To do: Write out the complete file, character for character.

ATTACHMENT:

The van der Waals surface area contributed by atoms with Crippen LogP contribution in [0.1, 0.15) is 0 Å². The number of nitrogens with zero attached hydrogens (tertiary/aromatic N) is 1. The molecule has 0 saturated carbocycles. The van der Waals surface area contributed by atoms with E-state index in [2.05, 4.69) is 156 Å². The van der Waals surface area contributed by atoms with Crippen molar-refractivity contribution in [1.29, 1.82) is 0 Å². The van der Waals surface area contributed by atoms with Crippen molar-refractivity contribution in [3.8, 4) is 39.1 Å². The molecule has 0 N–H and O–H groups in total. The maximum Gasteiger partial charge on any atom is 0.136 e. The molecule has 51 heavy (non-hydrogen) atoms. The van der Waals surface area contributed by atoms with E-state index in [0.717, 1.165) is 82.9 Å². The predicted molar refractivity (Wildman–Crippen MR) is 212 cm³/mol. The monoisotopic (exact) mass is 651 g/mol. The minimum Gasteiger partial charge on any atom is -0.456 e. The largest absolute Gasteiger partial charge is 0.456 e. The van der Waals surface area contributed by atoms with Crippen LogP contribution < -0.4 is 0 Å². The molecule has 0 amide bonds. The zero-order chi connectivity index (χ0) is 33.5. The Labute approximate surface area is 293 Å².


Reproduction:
The van der Waals surface area contributed by atoms with Crippen LogP contribution in [0.1, 0.15) is 0 Å². The number of nitrogens with zero attached hydrogens (tertiary/aromatic N) is 1. The molecule has 0 saturated carbocycles. The van der Waals surface area contributed by atoms with E-state index in [2.05, 4.69) is 156 Å². The van der Waals surface area contributed by atoms with Crippen molar-refractivity contribution in [1.29, 1.82) is 0 Å². The van der Waals surface area contributed by atoms with Crippen molar-refractivity contribution in [3.8, 4) is 39.1 Å². The molecule has 0 N–H and O–H groups in total. The maximum Gasteiger partial charge on any atom is 0.136 e. The molecule has 51 heavy (non-hydrogen) atoms. The van der Waals surface area contributed by atoms with E-state index in [0.717, 1.165) is 82.9 Å². The predicted molar refractivity (Wildman–Crippen MR) is 212 cm³/mol. The monoisotopic (exact) mass is 651 g/mol. The minimum Gasteiger partial charge on any atom is -0.456 e. The largest absolute Gasteiger partial charge is 0.456 e. The van der Waals surface area contributed by atoms with Crippen LogP contribution < -0.4 is 0 Å². The molecule has 0 amide bonds. The zero-order chi connectivity index (χ0) is 33.5. The Labute approximate surface area is 293 Å².